Madagascar

Health System and EPI Program

In 2004 the country began de‐centralizing its health system. Immunizations are delivered through 22 regions, 111 districts and 2,392 public health centers. Vaccination is part of the minimum package of activities in each center.

Liberia

Health System and EPI Program

Liberia’s National Health Policy and Plan 2007‐2011 identifies immunization as one of the key programs in the essential child health package. Liberia launched its Expanded Program on Immunization (EPI) in 1978. The Program is located in the Preventive Services Division, Health Services Department, Ministry of Health & Social Welfare. A National EPI Manager and the network of Country Health Officers oversee and coordinate all EPI‐related activities.

Kenya

Health System and EPI Program

In 2008, the Ministry of Health and Sanitation was split in two: The Ministry of Medical Services and the Ministry of Public Health and Sanitation. A Health Sector Coordinating Committee is alternately chaired by the permanent secretaries of the MoMS and MoPHS.

Ethiopia

Health System and EPI Program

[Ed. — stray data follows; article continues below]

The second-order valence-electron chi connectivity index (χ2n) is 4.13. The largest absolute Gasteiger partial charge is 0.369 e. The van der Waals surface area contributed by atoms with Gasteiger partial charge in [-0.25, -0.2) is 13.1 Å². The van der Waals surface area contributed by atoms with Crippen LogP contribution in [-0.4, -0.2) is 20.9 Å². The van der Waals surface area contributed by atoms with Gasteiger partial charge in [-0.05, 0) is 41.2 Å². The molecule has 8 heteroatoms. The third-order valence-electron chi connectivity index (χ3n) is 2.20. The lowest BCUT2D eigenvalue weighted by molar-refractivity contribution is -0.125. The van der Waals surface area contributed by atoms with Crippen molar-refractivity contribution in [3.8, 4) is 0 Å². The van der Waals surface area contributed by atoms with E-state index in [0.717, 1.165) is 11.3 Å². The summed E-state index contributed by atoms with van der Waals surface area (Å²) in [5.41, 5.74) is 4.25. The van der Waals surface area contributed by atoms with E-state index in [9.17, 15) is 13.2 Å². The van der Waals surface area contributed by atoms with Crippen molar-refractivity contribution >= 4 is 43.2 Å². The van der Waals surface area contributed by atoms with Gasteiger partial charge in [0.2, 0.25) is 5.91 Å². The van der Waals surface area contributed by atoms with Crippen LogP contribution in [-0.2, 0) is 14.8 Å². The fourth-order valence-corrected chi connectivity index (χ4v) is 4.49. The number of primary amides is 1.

Ethiopia’s health infrastructure consists of about 15,000 health posts (kebeles), 819 district health offices (woredas), 98 health zones and 11 health regional bureaus. The Expanded Program on Immunization (EPI) was introduced in 1980. It was formerly located in the Family Health Division in the Ministry of Health. There is an EPI focal point in each health region.

DRC

Health System and EPI Program

Basic health care is provided through 515 health zones (antennes) in the country's 11 provinces.

Cameroon

Health System and EPI Program

The Government initiated decentralization efforts in 2004. The MoH was one of the first four ministries to begin decentralizing. Decentralization was implemented by Presidential decree on 1 January 2010.

Case for Sustainability

Fiscal sustainability is the key to safeguarding public health and building healthy, thriving populations.

In accordance with the GAVI model, we believe self-sufficiency must be the ultimate goal of national immunization programs. In the short term, many countries will need to mobilize and efficiently use both domestic and supplementary external resources to achieve their stated immunization financing goals. This approach allows countries to develop secured, long-term funding arrangements as they build stable, high-performing immunization systems.

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